10/05/19Thinking about accessing your pension at 55? You need to consider the MPAA first
With pensions available to access and spend from the age of 55, you may decide you want to make one or more withdrawals before you give up work completely. However, there are a number of things to consider before proceeding, including the Money Purchase Annual Allowance (MPAA).
First, it’s important to understand how accessing your pension early will affect your long-term financial security before you even begin to consider making a withdrawal. Your pension is designed to support you throughout retirement, and there can be a real risk of running out of money in your later years. In some cases, taking out money at the age of 55 is the right decision. However, you need to carefully weigh up the drawbacks to assess if it’s right for you.
If you’re withdrawing money from your pension at 55, you may be planning to still work in some form. As a result, you may want to continue contributing to your pension, building up benefits further for when you do decide to retire completely. But the amount you can put away each year into Defined Contribution (money purchase) pensions tax efficiently would be limited if you become affected by the MPAA. You can take your tax-free cash sum (pension commencement lump sum) without causing the MPAA to apply but taking taxable withdrawals from a drawdown plan or taking lump sums under the Uncrystallised Funds Pension Lump Sum rules (which are part taxable and part tax-free) will mean the MPAA takes effect.
The MPAA is currently just £4,000 per tax year, severely restricting how much you could contribute to your money purchase pension tax efficiently. This compares to the usual pension Annual Allowance which is £40,000 for most people (restricted for higher earners). If you’re used to putting sizeable contributions into your pension each month, and hope to continue this, the MPAA could have a serious impact on your financial plans.
It covers not just your contributions, but those your employer may make too. So, if you’re part of a generous pension scheme where your employer makes significant contributions on your behalf, you could find yourself breaching the MPAA quicker than expected.
Going over the MPAA means the excess contributions (whether employer or your own contributions) will be subject to income tax and may mean that paying into a pension isn’t the most effective way to save for retirement.
Many pensioners are unaware of the MPAA
Giving consideration to whether triggering the MPAA will affect your pension savings and retirement goals before making a withdrawal is important. However, it’s an area many of those that have accessed a portion of their pension aren’t aware of.
According to research from Canada Life, over a fifth of people over the age of 55 that were accessing their pension flexibly did not know the annual limit they were now restricted by.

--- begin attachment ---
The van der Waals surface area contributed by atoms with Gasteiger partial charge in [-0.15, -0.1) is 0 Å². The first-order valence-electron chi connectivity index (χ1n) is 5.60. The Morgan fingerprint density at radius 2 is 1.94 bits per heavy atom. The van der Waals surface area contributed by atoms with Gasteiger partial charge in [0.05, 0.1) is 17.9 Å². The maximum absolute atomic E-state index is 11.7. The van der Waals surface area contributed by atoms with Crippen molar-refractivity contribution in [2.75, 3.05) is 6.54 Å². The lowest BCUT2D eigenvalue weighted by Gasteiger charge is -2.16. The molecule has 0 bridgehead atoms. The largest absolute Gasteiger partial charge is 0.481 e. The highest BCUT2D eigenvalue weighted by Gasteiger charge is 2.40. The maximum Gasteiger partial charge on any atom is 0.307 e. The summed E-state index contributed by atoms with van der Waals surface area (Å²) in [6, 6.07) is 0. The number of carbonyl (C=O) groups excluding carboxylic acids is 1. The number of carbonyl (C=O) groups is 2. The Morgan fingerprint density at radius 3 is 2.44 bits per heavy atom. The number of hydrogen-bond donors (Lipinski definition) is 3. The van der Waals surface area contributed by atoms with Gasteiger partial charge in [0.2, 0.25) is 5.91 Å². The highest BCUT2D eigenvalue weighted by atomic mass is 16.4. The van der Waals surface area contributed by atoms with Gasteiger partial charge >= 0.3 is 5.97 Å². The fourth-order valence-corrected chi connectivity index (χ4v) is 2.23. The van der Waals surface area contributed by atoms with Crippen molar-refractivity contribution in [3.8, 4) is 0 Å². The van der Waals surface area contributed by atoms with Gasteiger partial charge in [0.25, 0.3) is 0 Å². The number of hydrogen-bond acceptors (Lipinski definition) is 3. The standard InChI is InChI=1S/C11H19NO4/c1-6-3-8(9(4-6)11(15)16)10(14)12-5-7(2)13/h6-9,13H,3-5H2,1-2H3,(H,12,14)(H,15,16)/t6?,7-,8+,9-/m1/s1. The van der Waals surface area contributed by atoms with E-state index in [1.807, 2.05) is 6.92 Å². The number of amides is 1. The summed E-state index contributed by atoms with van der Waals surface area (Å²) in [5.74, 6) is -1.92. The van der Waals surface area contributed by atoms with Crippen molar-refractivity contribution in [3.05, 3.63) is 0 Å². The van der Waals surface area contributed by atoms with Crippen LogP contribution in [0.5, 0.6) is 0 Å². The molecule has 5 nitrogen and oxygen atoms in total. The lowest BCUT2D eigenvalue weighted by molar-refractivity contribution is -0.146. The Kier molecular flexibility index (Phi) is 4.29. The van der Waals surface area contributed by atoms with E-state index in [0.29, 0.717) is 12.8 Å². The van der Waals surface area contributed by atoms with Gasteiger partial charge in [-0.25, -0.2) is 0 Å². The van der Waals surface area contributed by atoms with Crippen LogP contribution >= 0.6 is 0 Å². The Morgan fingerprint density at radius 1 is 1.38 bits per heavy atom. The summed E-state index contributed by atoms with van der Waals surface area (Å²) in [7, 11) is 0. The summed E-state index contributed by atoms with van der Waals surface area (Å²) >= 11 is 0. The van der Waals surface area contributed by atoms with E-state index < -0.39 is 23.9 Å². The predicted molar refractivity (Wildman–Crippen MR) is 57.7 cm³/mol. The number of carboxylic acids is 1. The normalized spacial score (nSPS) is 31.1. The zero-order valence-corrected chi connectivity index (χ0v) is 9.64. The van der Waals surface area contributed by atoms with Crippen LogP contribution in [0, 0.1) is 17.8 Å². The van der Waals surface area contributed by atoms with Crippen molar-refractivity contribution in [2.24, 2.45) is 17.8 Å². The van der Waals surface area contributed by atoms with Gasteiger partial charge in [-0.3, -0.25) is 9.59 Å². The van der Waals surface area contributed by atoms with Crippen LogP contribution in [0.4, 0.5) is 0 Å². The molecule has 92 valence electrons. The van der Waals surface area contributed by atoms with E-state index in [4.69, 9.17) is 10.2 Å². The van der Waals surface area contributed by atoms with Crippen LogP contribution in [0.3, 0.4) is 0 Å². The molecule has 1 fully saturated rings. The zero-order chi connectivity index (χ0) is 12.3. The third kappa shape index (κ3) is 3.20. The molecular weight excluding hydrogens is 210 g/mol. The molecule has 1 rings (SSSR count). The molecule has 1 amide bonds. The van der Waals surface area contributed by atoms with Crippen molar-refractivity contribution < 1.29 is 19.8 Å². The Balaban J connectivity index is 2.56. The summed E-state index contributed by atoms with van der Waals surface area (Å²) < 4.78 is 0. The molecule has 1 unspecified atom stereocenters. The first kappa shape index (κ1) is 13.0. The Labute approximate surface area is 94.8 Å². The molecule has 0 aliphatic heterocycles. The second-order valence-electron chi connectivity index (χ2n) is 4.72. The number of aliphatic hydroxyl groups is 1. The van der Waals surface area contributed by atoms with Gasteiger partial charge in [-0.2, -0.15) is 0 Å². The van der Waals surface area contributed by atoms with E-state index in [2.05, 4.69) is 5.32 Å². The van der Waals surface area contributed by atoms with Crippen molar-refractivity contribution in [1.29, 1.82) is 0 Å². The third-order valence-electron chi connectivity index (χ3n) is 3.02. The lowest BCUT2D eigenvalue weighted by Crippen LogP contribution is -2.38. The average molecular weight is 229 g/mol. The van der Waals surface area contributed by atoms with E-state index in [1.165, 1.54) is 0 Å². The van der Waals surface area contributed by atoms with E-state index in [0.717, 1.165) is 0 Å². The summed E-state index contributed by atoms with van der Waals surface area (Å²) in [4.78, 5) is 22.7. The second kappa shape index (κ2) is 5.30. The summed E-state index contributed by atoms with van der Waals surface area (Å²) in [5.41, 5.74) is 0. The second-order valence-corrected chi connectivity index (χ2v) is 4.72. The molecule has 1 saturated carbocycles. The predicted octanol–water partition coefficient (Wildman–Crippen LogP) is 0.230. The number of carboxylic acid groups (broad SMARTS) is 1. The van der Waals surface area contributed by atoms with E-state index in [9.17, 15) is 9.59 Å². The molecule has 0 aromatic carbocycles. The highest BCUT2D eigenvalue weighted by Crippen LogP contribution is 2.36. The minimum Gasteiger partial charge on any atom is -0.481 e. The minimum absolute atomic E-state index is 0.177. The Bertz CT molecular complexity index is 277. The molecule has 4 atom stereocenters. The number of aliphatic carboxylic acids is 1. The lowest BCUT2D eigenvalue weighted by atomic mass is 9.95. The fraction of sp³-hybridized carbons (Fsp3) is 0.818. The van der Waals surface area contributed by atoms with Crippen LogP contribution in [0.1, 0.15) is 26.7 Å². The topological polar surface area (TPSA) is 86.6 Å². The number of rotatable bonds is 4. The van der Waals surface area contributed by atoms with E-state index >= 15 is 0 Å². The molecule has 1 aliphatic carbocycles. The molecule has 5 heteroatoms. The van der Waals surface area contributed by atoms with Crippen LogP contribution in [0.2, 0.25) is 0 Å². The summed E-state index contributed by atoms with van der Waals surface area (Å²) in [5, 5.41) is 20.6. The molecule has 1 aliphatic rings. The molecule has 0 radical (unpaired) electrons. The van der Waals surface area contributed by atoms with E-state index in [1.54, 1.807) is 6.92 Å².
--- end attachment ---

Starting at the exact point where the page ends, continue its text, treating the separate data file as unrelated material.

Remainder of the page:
Canada Life’s Technical Director Andrew Tully said: “The severe restrictions on the amount that can continue to be paid into a pension once benefits have been withdrawn are likely to catch many people out, leaving them vulnerable to large tax bills.
“Navigating the various rules around pensions and retirement can leave people exposed, especially if they have chosen a DIY retirement. Many people are taking advantage of the Pension Freedoms and yet have no plan to fully retire for many years, so the MPAA is likely to catch out the unwary.”
A transitional retirement is becoming increasingly popular among retirees, with thousands choosing to gradually give up work. As a result, it’s likely that the number of people affected by the MPAA will rise.
What should you do if you want to access your pension early?
As we mentioned above, the first step to take here is to fully understand how it could affect your overall retirement income. If you knew taking a lump sum at the age of 55 would mean your aspirational retirement lifestyle became unaffordable, would you be willing to make compromises? You may find that taking a lump sum now could improve your financial security now and, in the future, for instance, if it were used to pay off debt. Make sure you’re aware of how it’ll affect you in the short, medium and long term before you make a withdrawal.
Next, you should think about whether you’ll still contribute to your pension after this point. If not, you don’t have to worry about the MPAA. But if you do, it’s worth looking at what your current pension contributions are and how you expect this to change. In some cases, again, the MPAA won’t affect you. However, if you’re hoping to put more than £4,000 into retirement savings each year (including any employer contributions), you should weigh up the cost of triggering the MPAA.
In some instances, it can be worth surpassing the MPAA and paying the tax bill when the time comes. For example, if you benefit from generous employer contributions that still make it an attractive option. On the other hand, there may be alternatives that are now better suited to you, such as saving into an ISA (Individual Savings Account) or investment portfolio.
If you’re unsure whether the MPAA will affect your retirement plans, please contact us. We’re here to help you understand how the decisions you make now could affect your future.
Please note: A pension is a long-term investment. The fund value may fluctuate and can go down, which would have an impact on the level of pension benefits available. Your pension income could also be affected by the interest rates at the time you take your benefits.